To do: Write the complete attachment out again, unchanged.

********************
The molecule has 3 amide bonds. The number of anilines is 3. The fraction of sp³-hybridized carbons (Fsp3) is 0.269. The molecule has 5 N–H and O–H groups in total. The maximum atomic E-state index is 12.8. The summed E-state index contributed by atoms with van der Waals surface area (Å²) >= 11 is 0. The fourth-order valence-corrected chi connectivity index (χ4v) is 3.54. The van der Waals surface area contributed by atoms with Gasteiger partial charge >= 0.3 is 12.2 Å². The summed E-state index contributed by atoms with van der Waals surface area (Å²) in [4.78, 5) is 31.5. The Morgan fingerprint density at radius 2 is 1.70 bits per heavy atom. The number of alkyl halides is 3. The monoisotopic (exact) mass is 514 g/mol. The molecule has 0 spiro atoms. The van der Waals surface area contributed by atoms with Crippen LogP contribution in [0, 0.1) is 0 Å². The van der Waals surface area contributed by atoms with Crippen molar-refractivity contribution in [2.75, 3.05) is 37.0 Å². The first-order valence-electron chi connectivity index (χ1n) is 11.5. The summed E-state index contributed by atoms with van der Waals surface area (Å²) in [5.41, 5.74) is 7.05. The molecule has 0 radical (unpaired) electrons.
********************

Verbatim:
The molecule has 3 amide bonds. The number of anilines is 3. The fraction of sp³-hybridized carbons (Fsp3) is 0.269. The molecule has 5 N–H and O–H groups in total. The maximum atomic E-state index is 12.8. The summed E-state index contributed by atoms with van der Waals surface area (Å²) >= 11 is 0. The fourth-order valence-corrected chi connectivity index (χ4v) is 3.54. The van der Waals surface area contributed by atoms with Gasteiger partial charge >= 0.3 is 12.2 Å². The summed E-state index contributed by atoms with van der Waals surface area (Å²) in [4.78, 5) is 31.5. The Morgan fingerprint density at radius 2 is 1.70 bits per heavy atom. The number of alkyl halides is 3. The monoisotopic (exact) mass is 514 g/mol. The molecule has 0 spiro atoms. The van der Waals surface area contributed by atoms with Crippen LogP contribution in [0, 0.1) is 0 Å². The van der Waals surface area contributed by atoms with Crippen molar-refractivity contribution in [2.75, 3.05) is 37.0 Å². The first-order valence-electron chi connectivity index (χ1n) is 11.5. The summed E-state index contributed by atoms with van der Waals surface area (Å²) in [5.41, 5.74) is 7.05. The molecule has 0 radical (unpaired) electrons.